Growing up, my siblings and I were left on our own to figure out how things worked. I learned what a condom was from the dictionary. I studied the secrets of applying lipstick and eyeshadow from Seventeen, and figured out how to ride the bus from our house to the mall. I read our dusty copy of Martha Stewart’s Christmas over and over, hoping to make those gold leaf gingerbread houses someday, somewhere.
I was desperate to learn how to live, how to make a life under the weight of the knowledge my mother tried to slough off—the missing history of her mother, the unhappiness of my parents’ marriage, the family stories she held so tightly to herself, to us.
“I don’t know how to be a mom,” she wept to me, “so I have no idea of who I am supposed to be.”
And so I tried to do things that I thought mothers were supposed to do: I cleaned house, heated frozen pizza for dinner, sorted laundry. I taught my sister how to put on makeup, and tried to keep track of my brother’s whereabouts. I wondered why my mother couldn’t learn from my example, or why she couldn’t stay home from the bar long enough to simply watch how it worked.
I didn’t know then that, if she could have helped it, my mother would have done the same things for me. That all she longed to do was read a book and eat a meal in peace, to be wise and respected and loved. To live without the anxiety and the fear that fueled her fickle behavior, her quick, surprising tyrannies.
The rules in our house were simple: Say where you were going, and what time you were going to come back. Don’t lie.
The rules, sparse as they were, were broken so many times by my mother that, after my parents’ divorce, I assumed that they didn’t hold.
So when I sneaked over to a boy’s house during the school day and got a phone call from my mom, telling me to come home and that I was grounded, my fury blinded me: Who was she to tell me to come home? How did she find out I was gone? What authority did she have to tell me—the one who knew more about being a mother than she did—to stop what I was doing?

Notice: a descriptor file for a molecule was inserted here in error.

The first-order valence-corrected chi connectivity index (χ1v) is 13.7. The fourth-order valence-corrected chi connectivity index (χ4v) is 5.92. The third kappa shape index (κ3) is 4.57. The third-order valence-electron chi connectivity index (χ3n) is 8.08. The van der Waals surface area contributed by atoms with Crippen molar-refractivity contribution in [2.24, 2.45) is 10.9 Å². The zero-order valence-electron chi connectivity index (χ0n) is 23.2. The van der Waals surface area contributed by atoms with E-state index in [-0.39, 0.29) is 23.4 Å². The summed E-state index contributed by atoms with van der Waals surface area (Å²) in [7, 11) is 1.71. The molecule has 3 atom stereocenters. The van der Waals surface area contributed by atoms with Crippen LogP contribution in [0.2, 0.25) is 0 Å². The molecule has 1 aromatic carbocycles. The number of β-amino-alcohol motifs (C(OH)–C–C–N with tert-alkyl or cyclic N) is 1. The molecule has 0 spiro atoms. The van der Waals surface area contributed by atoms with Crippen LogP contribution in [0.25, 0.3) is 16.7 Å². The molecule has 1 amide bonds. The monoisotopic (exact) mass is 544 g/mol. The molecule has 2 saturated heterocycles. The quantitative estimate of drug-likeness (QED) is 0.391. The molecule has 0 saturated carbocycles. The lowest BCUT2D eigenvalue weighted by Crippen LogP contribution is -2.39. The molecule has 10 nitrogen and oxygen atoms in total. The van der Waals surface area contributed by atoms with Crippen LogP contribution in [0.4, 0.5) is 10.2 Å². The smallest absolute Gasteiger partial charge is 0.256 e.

The truth was, my mother did, and does, have authority. By flesh and blood, by history and inheritance, she is my mother. And regardless of the ways that I have stepped into her place, regardless of the fallouts and distances that we have known, there is nothing I can do to change who she is.
And what is it that makes me so different from my mother, who, when she was my age, had just buried her father, left an abusive first husband, and was trying to care for my older brother, all on her own?
Perhaps that is the key: the idea that there is not much that separates us, and to believe that this is not a sign of doom, but a point of return.
Perhaps I should try recalling the moments that are clearer now than they have been over the years, the moments where my mother, unbeknownst to me, showed me what it meant to do things right.
There was the time I insisted on walking down the street with my shirt collar stretched around my shoulders, showing off my bra strap. “Men won’t think of you the way you want,” my mother said at the door, yanking that collar back around my neck.
There was the day I moved to college, where, after an all-night shift at the Styrofoam factory, my mother loaded my belongings into her car, drove to my prim campus, carried my things up a flight of stairs, and hurried back, without sleep, for another night on the line.
There was the afternoon I told her I wanted to write a book about us, and our life, and she wiped her eyes and said, “Honey, your words are grace in my life, and I trust you to tell our story in the best way possible.”
And there was the time that a classmate invited me to camp out in her backyard, a summer sleepover in the grass, but upon arriving at the house, my mother discovered a yard full of trash and car parts, and two parents who were too high to step outside their bedroom. After leaving me on the porch for two minutes, my mother returned with a lie strong enough to bring me home: my cat had gone missing, we needed to go find her.
Although I was young and embarrassed and didn’t understand why I couldn’t stay, my mother grabbed my hand and guided me down the sidewalk. “We couldn’t hurt your friend’s feelings,” she said, “but I could not let you stay at that house.”
May I, in these years ahead, practice my mother’s stealthy compassion, her fierce love, her quiet, tender wisdom. May I help her see it more clearly too, both of us looking together.
Allison Backous Troy teaches at Kuyper College in Grand Rapids, Michigan, and is the creative writing editor for The Other Journal. She graduated from the Seattle Pacific University’s Master of Fine Arts in Creative Writing program in 2009.